As a mom and a small business owner, life is seldom calm. My personal brand is chaos, mixed with some drive and sprinkled with a healthy dose of Irish luck. I wear many hats: wife, mom and active member of the community. I sit on a local charitable board and have a squad of great mom friends. My plate is joyfully full. This speed of life has always worked for me and my family. Then the COVID-19 pandemic struck.
When COVID began, Wee Chic children’s store had two locations and employed a team of 20. Like most, I underestimated how COVID would change the world. The pace of things slowed and what seemed important months earlier now felt trivial. Now, in a world deeply changed by the pandemic, I am reminded of all I’ve learned from the last two years.
It’s the journey, not the destination that matters
It is easy to miss the trees through the forest. I was not always present during my pre-COVID life. I enjoyed the pursuit and forgot the purpose. I am mindful to slow my pace whenever possible, taking joy in moments, not marked achievement. Spending time with friends and ramping up self-care are on my New Year’s resolution list.
Give back, in any way that you can
Many families will celebrate this holiday without loved ones because of COVID-19. Appreciating my health and counting my blessings has opened the door to share my good fortune and re-examine how I invest my time. That includes learning about the experiences of others and using my platforms to make giving easier for young people.
What really matters are the people that you love, not the things
As the COVID-19 pandemic began, my initial concern was for the idea of my business, a construct of a tangible thing. People who helped me build my business suddenly needed me to protect their livelihoods. Clients that supported my business needed me to help keep traditions alive for their kids. My business is family and friends who held my hand on tough days, cheering me on during good ones. My business is the vendor community and business partners that shared our pain. Small business isn’t a thing. It’s the culmination of people who create and support an idea.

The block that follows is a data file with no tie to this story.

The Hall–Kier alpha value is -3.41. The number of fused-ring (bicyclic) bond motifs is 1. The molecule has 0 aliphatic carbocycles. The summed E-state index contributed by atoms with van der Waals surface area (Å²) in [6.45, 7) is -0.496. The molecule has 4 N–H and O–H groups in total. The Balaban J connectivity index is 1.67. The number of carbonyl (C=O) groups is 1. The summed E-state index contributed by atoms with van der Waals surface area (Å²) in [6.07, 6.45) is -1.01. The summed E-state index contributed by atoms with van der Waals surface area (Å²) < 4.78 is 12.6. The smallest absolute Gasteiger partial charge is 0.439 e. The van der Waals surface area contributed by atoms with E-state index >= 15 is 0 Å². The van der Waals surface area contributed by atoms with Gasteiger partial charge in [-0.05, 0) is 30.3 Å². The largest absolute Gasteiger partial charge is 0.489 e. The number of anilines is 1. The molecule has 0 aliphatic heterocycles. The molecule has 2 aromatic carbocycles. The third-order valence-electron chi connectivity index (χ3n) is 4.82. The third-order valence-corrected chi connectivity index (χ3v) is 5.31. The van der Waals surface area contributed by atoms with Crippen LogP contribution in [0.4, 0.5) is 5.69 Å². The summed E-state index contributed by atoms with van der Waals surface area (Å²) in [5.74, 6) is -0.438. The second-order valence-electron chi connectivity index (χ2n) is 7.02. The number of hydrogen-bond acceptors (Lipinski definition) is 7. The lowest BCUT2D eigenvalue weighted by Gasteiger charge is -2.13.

Don’t wait for the perfect time; it’s never coming
I had an idea for another retail concept years ago: a boutique serving young women ages 14 to 19 years old. In 2018, I mentioned it to my landlord at Green Spring Station and waited for a sign from the universe. Right around the one-year mark of the pandemic, my landlord called with some news. The space across the hall from Wee Chic was available for lease. There was my sign. Was I really opening a new, untested retail concept on the heels of a global crisis? Of course I was! I was ready to share this new idea with the world, and there was no better time.
I am proud to say Wee Chic is thriving, and I recently opened that second concept for teens called Girlhero. My team of 20 dedicated employees is now 30. I’ve added “junior epidemiologist” to my list of roles, and I remain an active member of the same local charitable board and still have a squad of great mom friends.
We all survived a global pandemic and learned what is truly important in life. My holiday wish for you is to honor the lessons learned by living through this experience together. Savor time with loved ones, make goals for the new year and go after them. There is no time like the present!
Bridget Quinn Stickline is the owner of Wee Chic Boutique and Girlhero at Green Spring Station in Lutherville-Timonium.